The e-commerce business has shown a remarkable growth over the past years. But, at the same time, it has also been going through quite a few challenges related to sourcing, warehousing, and distribution. With growing popularity and increased technological innovations, expectations of customers are also on the rise. Customers expect to receive their orders at the earliest and more so they are also looking at same-day delivery and real-time tracking of their order. While addressing these expectations, e-commerce businesses also need to take care of the most challenging bit of the whole order journey i.e. the last mile delivery – the last leg of order fulfilment indicating movement of goods from the fulfilment centre (hub) to the customer. Often, this stage becomes the potential determiner of customer satisfaction and locks in loyal customers.
All e-commerce businesses, supply chain, and logistics companies understand the complexities of last-mile delivery and also understand that it isn’t an easy problem to solve. It has been found that the last leg of order fulfilment involves around 30% of the total logistics cost. Here are the four challenges of last mile delivery for e-commerce:
I. Poor infrastructure:

Growing popularity of e-commerce business and the convenience of receiving the order at the doorstep have increased the customer base not just within the city limits but also in the suburbs and remote areas. But, catering to such a huge customer base through the city’s jam-packed roads or long journeys to reach remote areas, in addition to poor road infrastructure in developing countries add to the woe of delivery pilots. The time spent and fuel expenses hugely impact the finances of the e-commerce business.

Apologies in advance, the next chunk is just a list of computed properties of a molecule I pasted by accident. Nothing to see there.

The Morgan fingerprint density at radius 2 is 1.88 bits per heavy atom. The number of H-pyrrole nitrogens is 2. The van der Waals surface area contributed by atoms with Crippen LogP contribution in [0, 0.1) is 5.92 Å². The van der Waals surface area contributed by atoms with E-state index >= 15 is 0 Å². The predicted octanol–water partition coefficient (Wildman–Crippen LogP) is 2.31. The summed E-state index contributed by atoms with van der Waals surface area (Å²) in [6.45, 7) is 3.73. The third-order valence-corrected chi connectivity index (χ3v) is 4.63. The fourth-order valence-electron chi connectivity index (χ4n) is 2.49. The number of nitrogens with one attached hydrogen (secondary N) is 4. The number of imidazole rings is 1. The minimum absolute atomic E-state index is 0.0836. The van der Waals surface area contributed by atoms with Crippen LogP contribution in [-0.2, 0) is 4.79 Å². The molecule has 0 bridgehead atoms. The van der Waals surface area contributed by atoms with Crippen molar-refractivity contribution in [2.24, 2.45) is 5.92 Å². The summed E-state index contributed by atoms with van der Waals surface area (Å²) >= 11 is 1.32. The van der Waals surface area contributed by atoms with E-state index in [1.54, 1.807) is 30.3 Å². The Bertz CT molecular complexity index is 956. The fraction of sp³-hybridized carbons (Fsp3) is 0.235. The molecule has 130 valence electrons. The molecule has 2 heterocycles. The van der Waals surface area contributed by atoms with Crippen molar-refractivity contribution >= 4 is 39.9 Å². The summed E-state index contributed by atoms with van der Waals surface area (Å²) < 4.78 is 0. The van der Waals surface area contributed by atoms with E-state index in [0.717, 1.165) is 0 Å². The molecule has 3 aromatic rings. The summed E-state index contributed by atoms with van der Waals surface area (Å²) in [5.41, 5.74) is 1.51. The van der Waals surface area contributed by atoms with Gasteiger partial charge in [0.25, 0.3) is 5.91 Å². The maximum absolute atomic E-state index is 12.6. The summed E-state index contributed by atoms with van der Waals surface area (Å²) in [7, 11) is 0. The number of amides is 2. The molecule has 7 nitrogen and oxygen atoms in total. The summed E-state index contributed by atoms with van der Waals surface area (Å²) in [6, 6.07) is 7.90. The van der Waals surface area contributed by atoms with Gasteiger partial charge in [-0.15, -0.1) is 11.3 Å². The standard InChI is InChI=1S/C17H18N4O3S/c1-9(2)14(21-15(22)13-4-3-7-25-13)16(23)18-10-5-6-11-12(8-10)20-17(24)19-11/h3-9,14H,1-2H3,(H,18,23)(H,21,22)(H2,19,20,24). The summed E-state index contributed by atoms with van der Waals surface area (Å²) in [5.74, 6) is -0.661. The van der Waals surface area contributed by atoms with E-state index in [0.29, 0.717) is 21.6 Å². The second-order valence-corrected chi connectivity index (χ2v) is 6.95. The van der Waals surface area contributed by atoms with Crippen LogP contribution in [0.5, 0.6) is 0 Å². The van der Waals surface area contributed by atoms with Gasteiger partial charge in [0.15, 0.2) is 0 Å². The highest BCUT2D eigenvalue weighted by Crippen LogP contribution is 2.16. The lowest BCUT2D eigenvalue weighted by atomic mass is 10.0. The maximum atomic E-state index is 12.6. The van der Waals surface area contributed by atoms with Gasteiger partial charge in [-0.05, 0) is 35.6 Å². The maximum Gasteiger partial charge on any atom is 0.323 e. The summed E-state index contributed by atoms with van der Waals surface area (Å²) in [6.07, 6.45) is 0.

II. Order units per customer and fragile products:

Most often, the number of packages delivered per customer is one. And driving around city roads or covering long distances to fulfil single unit deliveries undoubtedly ups the fuel cost. In addition, some orders of customers may fall under fragile categories like perishable, breakable, toxic or flammable – requiring careful handling during delivery. This adds to the challenge of the delivery pilot in particular and the e-commerce company on the whole.
III. Delivery instructions:

Sometimes customers will provide special instructions for how their order should be delivered such as ‘don’t deliver before 8 a.m.’, ‘leave it with the neighbour’ etc. In such cases, there should be an open platform for the customer and delivery pilot to communicate directly. This requires technology that can enable e-commerce business to regularly update customers about their order status along with details of the delivery staff. The absence of this element in the last-mile delivery process may lead to friction and loss in customer loyalty too.
IV. Customer-related factors:

This probably is one of the most unpredictable challenges of all. Factors like incorrect address, unavailability of the recipient at the time of delivery, parking problems, the likelihood of return or change in mind where the customer no longer wants the product and many such issues have a negative repercussion on cost and time.
Well, though there is no straightforward solution to these challenges, e-commerce businesses can only cope and optimise their last leg of order fulfilment process by harnessing the potential of innovative and evolving technology.

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